Kanye West - The College Dropout

3

Kanye West - The College Dropout

2004

The debut album from long-time Jay-Z producer, The College Dropout was an instant critical and commercial success. On the strength of singles "Jesus Walks" and "Through the Wire," the album has sold over 4.5 million copies worldwide. Entertainment Weekly recently named it the fourth best album of the past 25 years (three and eight spots ahead of the first two albums on this list, respectively).

Kanye West - Late Registration

4

Kanye West - Late Registration

2005

West's second album was another critical and commercial success, and featured perhaps his most ubiquitous song, the hyper-catchy "Gold Digger." While it's hard to imagine a rapper receiving more accolades than West did for The College Dropout, he did just that with Late Registration. Here's what Rolling Stone raved: "Late Registration is an undeniable triumph, packed front to back, so expansive it makes the debut sound like a rough draft."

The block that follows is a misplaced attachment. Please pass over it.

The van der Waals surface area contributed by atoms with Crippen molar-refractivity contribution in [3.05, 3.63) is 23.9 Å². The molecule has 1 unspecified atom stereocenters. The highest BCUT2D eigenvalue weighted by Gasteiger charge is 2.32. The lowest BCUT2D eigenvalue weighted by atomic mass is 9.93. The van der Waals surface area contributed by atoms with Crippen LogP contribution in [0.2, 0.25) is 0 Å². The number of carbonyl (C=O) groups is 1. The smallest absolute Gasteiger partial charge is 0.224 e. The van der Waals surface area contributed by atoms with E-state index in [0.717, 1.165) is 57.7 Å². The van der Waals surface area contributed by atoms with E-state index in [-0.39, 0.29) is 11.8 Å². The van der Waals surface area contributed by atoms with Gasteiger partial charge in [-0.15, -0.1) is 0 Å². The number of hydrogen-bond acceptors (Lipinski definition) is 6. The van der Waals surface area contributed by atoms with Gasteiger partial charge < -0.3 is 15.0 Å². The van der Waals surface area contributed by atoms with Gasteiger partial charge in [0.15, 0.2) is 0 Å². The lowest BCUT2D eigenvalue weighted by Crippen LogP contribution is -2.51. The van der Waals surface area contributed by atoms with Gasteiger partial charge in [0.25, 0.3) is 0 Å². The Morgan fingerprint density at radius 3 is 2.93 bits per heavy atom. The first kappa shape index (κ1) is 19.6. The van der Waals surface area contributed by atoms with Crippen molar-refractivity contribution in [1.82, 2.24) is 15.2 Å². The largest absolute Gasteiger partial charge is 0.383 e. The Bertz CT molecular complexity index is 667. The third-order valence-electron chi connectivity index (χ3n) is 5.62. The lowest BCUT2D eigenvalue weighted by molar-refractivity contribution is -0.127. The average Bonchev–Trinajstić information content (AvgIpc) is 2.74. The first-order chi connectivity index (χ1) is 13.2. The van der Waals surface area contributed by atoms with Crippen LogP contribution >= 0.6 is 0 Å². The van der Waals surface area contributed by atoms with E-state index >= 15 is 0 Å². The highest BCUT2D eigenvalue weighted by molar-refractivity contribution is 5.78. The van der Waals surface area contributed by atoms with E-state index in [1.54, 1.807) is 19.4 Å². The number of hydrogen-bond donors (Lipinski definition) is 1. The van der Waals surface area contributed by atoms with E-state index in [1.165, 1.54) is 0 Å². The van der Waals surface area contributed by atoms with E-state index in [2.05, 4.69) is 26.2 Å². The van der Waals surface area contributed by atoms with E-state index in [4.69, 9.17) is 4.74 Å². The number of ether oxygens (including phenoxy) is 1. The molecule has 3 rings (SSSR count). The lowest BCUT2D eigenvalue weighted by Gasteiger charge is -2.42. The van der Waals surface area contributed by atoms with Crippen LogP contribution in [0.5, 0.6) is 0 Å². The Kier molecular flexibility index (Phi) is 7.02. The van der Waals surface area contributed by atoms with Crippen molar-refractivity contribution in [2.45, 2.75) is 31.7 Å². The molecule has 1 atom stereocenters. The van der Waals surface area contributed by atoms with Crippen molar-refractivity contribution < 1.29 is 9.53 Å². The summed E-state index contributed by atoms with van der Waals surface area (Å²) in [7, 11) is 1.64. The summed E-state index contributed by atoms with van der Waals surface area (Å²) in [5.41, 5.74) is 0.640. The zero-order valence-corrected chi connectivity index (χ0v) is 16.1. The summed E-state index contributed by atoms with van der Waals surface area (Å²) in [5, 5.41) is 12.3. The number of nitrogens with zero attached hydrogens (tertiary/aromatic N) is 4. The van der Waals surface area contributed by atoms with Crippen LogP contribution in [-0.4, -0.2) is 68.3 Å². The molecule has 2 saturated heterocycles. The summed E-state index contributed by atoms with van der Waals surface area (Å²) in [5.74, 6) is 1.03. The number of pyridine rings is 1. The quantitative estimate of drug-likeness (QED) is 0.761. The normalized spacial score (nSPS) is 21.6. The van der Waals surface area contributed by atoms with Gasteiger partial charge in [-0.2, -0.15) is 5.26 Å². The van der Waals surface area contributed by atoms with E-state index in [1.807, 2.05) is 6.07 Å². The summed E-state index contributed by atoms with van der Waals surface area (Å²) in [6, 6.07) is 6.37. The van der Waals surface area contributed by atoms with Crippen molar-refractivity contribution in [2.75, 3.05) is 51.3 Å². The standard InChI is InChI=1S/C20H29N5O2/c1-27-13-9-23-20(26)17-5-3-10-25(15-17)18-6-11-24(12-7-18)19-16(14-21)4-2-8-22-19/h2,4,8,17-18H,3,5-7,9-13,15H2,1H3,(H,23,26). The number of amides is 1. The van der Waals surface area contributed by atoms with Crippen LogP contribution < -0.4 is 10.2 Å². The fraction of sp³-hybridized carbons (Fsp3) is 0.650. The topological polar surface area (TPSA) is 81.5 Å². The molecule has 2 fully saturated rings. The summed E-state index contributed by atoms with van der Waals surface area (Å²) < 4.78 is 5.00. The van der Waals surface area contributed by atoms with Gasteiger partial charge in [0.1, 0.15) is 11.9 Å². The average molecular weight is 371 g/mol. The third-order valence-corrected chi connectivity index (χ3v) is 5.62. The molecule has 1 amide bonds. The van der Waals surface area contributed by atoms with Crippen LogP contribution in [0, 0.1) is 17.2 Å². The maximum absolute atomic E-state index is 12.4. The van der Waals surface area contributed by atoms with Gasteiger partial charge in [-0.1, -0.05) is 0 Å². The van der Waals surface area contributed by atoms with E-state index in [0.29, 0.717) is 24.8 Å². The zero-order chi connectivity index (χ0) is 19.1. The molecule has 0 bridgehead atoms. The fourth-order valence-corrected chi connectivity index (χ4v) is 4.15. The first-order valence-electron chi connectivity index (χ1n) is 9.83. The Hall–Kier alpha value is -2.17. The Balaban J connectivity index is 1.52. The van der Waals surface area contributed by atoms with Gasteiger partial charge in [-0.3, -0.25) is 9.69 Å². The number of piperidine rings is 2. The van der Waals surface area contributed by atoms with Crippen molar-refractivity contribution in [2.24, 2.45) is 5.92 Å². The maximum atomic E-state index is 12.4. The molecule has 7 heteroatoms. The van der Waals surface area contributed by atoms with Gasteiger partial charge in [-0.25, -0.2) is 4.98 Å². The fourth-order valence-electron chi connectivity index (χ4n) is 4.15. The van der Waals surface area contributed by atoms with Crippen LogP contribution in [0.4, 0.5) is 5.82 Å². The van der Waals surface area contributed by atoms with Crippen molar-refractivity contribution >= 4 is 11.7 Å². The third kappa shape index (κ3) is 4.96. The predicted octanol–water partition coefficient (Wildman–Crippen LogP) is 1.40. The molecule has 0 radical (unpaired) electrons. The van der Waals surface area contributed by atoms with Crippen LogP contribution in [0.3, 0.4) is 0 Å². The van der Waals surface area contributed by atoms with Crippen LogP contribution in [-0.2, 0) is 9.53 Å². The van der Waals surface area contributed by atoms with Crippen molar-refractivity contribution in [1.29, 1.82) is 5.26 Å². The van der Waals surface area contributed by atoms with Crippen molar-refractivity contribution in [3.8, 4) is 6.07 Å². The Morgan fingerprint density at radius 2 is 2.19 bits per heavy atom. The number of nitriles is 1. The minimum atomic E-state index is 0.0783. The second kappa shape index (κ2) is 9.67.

Eminem - The Marshall Mathers LP

5

Eminem - The Marshall Mathers LP

2000

With over 19 million copies sold worldwide, this is by far the highest selling album on The Top 13. Although the album's ultra-violent, misogynistic, and homophobic lyrics sparked controversy, The Marshall Mathers LP was greeted warmly by critics. In naming the album one of the 100 greatest of all time, Time Magazine wrote: "Eminem delivered dizzying, blistering rhymes that laid bare his neuroses, his fury, and his confusion. He jumped from laugh-out-loud funny to chillingly menacing from one line to the next."

Nas - Stillmatic

6

Nas - Stillmatic

2001